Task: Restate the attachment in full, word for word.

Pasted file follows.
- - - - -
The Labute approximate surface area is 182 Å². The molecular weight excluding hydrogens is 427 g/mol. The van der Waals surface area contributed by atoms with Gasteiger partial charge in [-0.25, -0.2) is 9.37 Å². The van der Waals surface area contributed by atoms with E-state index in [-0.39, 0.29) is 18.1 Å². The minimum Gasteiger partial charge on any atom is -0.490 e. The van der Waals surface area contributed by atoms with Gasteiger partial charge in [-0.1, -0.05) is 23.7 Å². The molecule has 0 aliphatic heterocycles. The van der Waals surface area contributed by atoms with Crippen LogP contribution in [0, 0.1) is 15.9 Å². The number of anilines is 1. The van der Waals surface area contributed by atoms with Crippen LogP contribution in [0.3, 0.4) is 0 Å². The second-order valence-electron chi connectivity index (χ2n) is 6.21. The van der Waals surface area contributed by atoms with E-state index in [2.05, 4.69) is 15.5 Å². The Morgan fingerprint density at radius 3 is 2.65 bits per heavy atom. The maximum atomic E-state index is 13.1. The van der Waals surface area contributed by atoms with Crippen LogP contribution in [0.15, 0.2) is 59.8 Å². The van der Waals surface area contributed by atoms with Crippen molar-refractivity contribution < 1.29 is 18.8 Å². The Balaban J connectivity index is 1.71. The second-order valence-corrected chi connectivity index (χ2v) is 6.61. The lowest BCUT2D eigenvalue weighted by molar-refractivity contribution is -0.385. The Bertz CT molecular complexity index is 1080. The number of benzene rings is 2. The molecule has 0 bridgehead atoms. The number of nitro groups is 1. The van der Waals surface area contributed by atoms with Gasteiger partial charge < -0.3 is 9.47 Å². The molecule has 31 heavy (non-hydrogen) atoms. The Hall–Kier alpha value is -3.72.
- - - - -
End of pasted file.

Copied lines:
The Labute approximate surface area is 182 Å². The molecular weight excluding hydrogens is 427 g/mol. The van der Waals surface area contributed by atoms with Gasteiger partial charge in [-0.25, -0.2) is 9.37 Å². The van der Waals surface area contributed by atoms with E-state index in [-0.39, 0.29) is 18.1 Å². The minimum Gasteiger partial charge on any atom is -0.490 e. The van der Waals surface area contributed by atoms with Gasteiger partial charge in [-0.1, -0.05) is 23.7 Å². The molecule has 0 aliphatic heterocycles. The van der Waals surface area contributed by atoms with Crippen LogP contribution in [0, 0.1) is 15.9 Å². The number of anilines is 1. The van der Waals surface area contributed by atoms with Crippen LogP contribution in [0.3, 0.4) is 0 Å². The second-order valence-electron chi connectivity index (χ2n) is 6.21. The van der Waals surface area contributed by atoms with E-state index in [2.05, 4.69) is 15.5 Å². The Morgan fingerprint density at radius 3 is 2.65 bits per heavy atom. The maximum atomic E-state index is 13.1. The van der Waals surface area contributed by atoms with Crippen LogP contribution in [0.15, 0.2) is 59.8 Å². The van der Waals surface area contributed by atoms with Crippen molar-refractivity contribution < 1.29 is 18.8 Å². The Balaban J connectivity index is 1.71. The second-order valence-corrected chi connectivity index (χ2v) is 6.61. The lowest BCUT2D eigenvalue weighted by molar-refractivity contribution is -0.385. The Bertz CT molecular complexity index is 1080. The number of benzene rings is 2. The molecule has 0 bridgehead atoms. The number of nitro groups is 1. The van der Waals surface area contributed by atoms with Gasteiger partial charge < -0.3 is 9.47 Å². The molecule has 31 heavy (non-hydrogen) atoms. The Hall–Kier alpha value is -3.72.